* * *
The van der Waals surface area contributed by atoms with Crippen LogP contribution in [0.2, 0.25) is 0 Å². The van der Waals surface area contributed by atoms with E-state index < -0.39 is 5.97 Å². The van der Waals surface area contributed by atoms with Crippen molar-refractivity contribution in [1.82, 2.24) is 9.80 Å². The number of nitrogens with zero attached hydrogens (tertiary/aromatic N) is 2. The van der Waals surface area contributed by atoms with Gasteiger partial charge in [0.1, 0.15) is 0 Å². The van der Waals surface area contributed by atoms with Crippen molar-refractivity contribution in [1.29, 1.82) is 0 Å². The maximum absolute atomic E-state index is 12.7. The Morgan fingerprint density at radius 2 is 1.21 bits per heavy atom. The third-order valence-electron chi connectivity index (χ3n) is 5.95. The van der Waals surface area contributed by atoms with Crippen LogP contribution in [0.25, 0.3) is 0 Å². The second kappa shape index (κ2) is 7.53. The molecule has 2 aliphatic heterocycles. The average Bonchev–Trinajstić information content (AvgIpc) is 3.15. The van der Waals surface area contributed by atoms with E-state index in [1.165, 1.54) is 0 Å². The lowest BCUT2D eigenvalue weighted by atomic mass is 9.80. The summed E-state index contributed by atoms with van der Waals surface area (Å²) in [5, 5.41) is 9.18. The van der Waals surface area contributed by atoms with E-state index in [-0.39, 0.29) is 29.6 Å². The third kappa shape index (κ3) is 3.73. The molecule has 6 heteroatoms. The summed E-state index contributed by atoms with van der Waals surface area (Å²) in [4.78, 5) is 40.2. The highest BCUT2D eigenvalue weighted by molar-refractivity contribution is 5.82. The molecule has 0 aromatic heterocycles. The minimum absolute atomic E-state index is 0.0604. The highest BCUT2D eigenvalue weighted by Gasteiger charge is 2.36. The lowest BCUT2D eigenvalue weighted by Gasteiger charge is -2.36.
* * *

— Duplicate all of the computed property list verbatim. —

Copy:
The van der Waals surface area contributed by atoms with Crippen LogP contribution in [0.2, 0.25) is 0 Å². The van der Waals surface area contributed by atoms with E-state index < -0.39 is 5.97 Å². The van der Waals surface area contributed by atoms with Crippen molar-refractivity contribution in [1.82, 2.24) is 9.80 Å². The number of nitrogens with zero attached hydrogens (tertiary/aromatic N) is 2. The van der Waals surface area contributed by atoms with Gasteiger partial charge in [0.1, 0.15) is 0 Å². The van der Waals surface area contributed by atoms with Crippen molar-refractivity contribution in [1.29, 1.82) is 0 Å². The maximum absolute atomic E-state index is 12.7. The Morgan fingerprint density at radius 2 is 1.21 bits per heavy atom. The third-order valence-electron chi connectivity index (χ3n) is 5.95. The van der Waals surface area contributed by atoms with Crippen LogP contribution in [0.25, 0.3) is 0 Å². The second kappa shape index (κ2) is 7.53. The molecule has 2 aliphatic heterocycles. The average Bonchev–Trinajstić information content (AvgIpc) is 3.15. The van der Waals surface area contributed by atoms with E-state index in [1.165, 1.54) is 0 Å². The lowest BCUT2D eigenvalue weighted by atomic mass is 9.80. The summed E-state index contributed by atoms with van der Waals surface area (Å²) in [5, 5.41) is 9.18. The van der Waals surface area contributed by atoms with E-state index in [-0.39, 0.29) is 29.6 Å². The third kappa shape index (κ3) is 3.73. The molecule has 6 heteroatoms. The summed E-state index contributed by atoms with van der Waals surface area (Å²) in [4.78, 5) is 40.2. The highest BCUT2D eigenvalue weighted by molar-refractivity contribution is 5.82. The molecule has 0 aromatic heterocycles. The minimum absolute atomic E-state index is 0.0604. The highest BCUT2D eigenvalue weighted by Gasteiger charge is 2.36. The lowest BCUT2D eigenvalue weighted by Gasteiger charge is -2.36.